This past week we saw the final bits of SQL Server 2005 and Visual Studio 2005 get shipped up to MSDN Subscriber Downloads. Next week we'll see the official launch of these same products to the rest of the world, ushered in with a rolling thunder of launch events and parties stretching into the rest of the month and beyond. Microsoft does a great job of fostering community with events like this.
Technically there is a lot to like about the updates to the platform and I share most of Joel's top picks. I've been building applications, consulting and teaching developers on this platform for 4 years now and it feels quite legacy, if not common place, to me now. However, in many peoples' eyes, this becomes a critical moment in time: .NET is no longer a 1.0 product. Of course I'm speaking about groups who are not developing anything significant in .NET today, and with this maturity milestone, allows them into this “new“ world.
We've been watching the adoption and market maturity of .NET closely for the past few years, and a bit to my surprise I'm starting to see a lot of groups come to .NET for the very first time with 2.0.
This coming Tuesday I have the great pleasure of being involved in the ushering in of this new era at the Toronto launch where we are expecting between 3,000 and 4,000 developers and IT professionals come together. Early statistics are showing that somewhere between 35-50% of these folks are new to .NET. Similar events are taking place all over the world during this week and stretching out into December and beyond. For Canada, Toronto is just the first stop in a long list of cities from coast to coast. Personally, I'll be presenting at Toronto, Ottawa, Vancouver, Montreal, Quebec City and Halifax.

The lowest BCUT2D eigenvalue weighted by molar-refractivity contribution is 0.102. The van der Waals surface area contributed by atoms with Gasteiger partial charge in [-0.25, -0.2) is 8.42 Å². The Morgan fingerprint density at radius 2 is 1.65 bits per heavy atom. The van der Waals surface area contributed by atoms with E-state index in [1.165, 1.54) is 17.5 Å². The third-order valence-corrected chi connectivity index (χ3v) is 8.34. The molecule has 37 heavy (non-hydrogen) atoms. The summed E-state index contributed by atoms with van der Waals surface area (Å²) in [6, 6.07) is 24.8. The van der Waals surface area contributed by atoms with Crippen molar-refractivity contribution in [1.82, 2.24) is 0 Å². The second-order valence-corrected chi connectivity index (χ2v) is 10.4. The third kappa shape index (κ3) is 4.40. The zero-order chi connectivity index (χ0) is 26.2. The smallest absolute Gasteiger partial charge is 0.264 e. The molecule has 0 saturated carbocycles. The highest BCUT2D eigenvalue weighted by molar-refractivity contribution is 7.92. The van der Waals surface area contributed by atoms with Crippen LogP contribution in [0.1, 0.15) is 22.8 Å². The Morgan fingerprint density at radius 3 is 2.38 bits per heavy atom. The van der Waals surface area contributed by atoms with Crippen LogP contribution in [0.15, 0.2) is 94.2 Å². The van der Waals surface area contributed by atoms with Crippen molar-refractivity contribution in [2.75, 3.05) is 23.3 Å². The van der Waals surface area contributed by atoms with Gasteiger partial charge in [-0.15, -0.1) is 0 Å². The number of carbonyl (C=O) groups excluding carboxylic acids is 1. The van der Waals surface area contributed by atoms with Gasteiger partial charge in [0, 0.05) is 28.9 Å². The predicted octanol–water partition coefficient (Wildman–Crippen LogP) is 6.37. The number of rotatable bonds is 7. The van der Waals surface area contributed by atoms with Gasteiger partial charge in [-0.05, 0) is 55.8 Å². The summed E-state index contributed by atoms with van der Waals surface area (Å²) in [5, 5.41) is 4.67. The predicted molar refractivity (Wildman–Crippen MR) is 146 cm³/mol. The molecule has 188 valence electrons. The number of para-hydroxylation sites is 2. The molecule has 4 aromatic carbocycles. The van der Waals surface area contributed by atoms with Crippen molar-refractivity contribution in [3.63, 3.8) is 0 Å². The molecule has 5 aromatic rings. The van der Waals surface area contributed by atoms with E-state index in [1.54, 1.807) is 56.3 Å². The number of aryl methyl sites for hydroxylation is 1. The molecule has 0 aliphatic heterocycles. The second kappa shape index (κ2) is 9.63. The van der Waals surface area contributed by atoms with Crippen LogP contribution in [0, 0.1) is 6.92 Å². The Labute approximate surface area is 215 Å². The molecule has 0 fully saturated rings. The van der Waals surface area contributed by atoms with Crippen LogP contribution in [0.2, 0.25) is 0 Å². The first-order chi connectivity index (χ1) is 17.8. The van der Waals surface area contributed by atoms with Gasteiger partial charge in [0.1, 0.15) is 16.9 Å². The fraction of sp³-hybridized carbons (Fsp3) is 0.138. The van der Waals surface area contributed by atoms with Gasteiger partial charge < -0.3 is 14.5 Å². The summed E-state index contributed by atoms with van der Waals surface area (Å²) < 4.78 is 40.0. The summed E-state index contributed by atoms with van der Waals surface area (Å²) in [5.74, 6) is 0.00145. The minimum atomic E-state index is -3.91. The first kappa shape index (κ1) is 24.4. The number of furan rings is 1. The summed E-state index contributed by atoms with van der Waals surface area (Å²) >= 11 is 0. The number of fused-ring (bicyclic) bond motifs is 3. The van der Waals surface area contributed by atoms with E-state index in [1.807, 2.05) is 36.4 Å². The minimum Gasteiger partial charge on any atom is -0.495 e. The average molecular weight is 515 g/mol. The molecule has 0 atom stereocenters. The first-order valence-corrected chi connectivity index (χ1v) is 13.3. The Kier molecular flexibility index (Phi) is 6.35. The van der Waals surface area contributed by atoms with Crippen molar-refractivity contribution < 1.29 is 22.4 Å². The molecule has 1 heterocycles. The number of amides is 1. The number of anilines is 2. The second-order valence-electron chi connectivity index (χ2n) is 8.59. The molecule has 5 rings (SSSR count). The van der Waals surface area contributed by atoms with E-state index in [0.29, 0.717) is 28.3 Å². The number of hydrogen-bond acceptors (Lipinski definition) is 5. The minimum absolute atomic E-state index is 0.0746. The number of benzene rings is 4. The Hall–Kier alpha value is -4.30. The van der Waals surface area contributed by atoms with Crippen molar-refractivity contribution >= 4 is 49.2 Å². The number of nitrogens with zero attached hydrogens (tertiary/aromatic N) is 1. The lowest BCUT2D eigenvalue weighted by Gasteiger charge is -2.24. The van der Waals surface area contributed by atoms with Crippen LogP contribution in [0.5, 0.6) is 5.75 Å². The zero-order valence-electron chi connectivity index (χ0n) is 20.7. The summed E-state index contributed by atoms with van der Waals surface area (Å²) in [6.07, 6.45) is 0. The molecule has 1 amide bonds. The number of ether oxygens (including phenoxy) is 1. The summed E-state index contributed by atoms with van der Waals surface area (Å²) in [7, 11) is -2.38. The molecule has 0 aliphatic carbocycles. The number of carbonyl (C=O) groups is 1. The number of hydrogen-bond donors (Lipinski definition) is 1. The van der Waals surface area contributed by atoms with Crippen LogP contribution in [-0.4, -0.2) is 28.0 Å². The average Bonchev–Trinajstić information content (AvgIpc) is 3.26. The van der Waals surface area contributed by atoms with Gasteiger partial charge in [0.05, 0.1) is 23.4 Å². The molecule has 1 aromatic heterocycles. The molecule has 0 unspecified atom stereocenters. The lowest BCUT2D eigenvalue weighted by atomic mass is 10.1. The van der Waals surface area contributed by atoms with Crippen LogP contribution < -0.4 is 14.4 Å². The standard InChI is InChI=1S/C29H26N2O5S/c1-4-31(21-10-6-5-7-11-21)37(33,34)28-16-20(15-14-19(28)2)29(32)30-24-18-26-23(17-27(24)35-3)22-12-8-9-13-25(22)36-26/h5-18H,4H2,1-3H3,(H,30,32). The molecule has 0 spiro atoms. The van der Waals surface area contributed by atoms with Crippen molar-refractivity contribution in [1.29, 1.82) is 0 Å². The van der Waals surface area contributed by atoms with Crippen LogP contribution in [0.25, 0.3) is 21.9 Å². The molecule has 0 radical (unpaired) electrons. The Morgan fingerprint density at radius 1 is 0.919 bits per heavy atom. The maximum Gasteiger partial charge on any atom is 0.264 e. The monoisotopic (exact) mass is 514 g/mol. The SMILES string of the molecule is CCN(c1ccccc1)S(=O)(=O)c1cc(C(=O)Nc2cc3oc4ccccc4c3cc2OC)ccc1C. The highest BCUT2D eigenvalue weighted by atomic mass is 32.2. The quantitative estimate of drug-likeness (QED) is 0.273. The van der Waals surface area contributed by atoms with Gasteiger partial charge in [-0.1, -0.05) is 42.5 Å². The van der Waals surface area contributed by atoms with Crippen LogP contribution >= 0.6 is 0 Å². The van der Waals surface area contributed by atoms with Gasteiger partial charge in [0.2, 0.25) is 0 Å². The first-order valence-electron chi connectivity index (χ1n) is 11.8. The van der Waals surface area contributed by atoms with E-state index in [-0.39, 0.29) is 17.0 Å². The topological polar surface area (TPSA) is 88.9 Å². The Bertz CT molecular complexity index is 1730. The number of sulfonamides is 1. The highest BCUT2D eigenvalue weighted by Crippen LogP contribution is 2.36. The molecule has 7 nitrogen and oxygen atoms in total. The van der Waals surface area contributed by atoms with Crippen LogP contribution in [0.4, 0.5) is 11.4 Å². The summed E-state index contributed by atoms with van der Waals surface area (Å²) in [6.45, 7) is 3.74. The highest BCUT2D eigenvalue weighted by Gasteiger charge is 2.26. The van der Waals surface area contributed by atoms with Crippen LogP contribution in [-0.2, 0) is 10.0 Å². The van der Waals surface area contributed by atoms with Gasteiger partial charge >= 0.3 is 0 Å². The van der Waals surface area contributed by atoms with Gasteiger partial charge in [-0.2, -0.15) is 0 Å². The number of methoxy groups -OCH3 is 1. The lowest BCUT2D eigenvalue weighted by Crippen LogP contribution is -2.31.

The overwhelming registration statics tics in all cities tells me two things: Firstly that .NET 2.0 is going to be adopted very quickly. Secondly, and more importantly, is that the software development industry in Canada is vibrantly growing and that indeed....Software Matters!
Consider two things:
- Software costs a lot of money to design, build, test and deploy. Much more than it should.
- Software projects fail at an alarming rate. Failure can be defined as any of the following: Late, Over Budget, Under Functionality, Buggy, Doesn't meet requirements.
Yet despite these two glaring issues, the business value of software is so compelling, that people are willing to keep investing in building software at increasing rates.
And then there is Visual Studio and SQL Server 2005:
- One of ASP.NET 2.0's design goals was to reduce the number of lines of code in a typical application by over 50%.
- SQL Server 2005 has been enhanced to be more reliable and secure, while at the same time bringing the 4GL productivity associated with C#, VB.NET and the .NET Framework into the database engine itself.
- Visual Studio Team System 2005 was built from the ground up to help project's stay on track by integrating developers, architects, testers, project managers and other stakeholders into a common extensible repository known as Team Foundation Server.
Coincidence? I hope not ;)